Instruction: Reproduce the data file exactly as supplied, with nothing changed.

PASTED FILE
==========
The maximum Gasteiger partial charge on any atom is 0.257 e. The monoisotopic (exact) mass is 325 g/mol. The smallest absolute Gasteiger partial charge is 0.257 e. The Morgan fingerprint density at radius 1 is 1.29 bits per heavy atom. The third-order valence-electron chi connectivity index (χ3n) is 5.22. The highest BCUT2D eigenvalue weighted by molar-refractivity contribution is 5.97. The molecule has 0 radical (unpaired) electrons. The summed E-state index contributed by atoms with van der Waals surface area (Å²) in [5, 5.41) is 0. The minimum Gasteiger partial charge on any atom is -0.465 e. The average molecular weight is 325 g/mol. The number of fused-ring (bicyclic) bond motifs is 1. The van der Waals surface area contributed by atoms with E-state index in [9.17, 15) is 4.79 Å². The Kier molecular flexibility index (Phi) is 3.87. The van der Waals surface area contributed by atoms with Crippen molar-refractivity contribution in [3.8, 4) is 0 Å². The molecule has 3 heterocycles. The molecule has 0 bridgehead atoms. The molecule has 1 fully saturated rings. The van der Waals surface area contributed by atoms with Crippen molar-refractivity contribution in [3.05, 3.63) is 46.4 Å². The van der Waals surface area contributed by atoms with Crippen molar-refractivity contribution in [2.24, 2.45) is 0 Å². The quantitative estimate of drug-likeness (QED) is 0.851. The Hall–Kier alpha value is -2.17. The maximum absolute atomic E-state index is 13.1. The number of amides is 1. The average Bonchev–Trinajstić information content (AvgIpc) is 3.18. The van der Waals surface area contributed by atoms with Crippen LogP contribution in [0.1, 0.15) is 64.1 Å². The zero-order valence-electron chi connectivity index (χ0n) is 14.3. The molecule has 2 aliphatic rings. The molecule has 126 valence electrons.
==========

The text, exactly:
The maximum Gasteiger partial charge on any atom is 0.257 e. The monoisotopic (exact) mass is 325 g/mol. The smallest absolute Gasteiger partial charge is 0.257 e. The Morgan fingerprint density at radius 1 is 1.29 bits per heavy atom. The third-order valence-electron chi connectivity index (χ3n) is 5.22. The highest BCUT2D eigenvalue weighted by molar-refractivity contribution is 5.97. The molecule has 0 radical (unpaired) electrons. The summed E-state index contributed by atoms with van der Waals surface area (Å²) in [5, 5.41) is 0. The minimum Gasteiger partial charge on any atom is -0.465 e. The average molecular weight is 325 g/mol. The number of fused-ring (bicyclic) bond motifs is 1. The van der Waals surface area contributed by atoms with E-state index in [9.17, 15) is 4.79 Å². The Kier molecular flexibility index (Phi) is 3.87. The van der Waals surface area contributed by atoms with Crippen molar-refractivity contribution in [3.8, 4) is 0 Å². The molecule has 3 heterocycles. The molecule has 0 bridgehead atoms. The molecule has 1 fully saturated rings. The van der Waals surface area contributed by atoms with Crippen molar-refractivity contribution in [3.05, 3.63) is 46.4 Å². The van der Waals surface area contributed by atoms with Crippen molar-refractivity contribution in [2.24, 2.45) is 0 Å². The quantitative estimate of drug-likeness (QED) is 0.851. The Hall–Kier alpha value is -2.17. The maximum absolute atomic E-state index is 13.1. The number of amides is 1. The average Bonchev–Trinajstić information content (AvgIpc) is 3.18. The van der Waals surface area contributed by atoms with Crippen LogP contribution in [0.1, 0.15) is 64.1 Å². The zero-order valence-electron chi connectivity index (χ0n) is 14.3. The molecule has 2 aliphatic rings. The molecule has 126 valence electrons.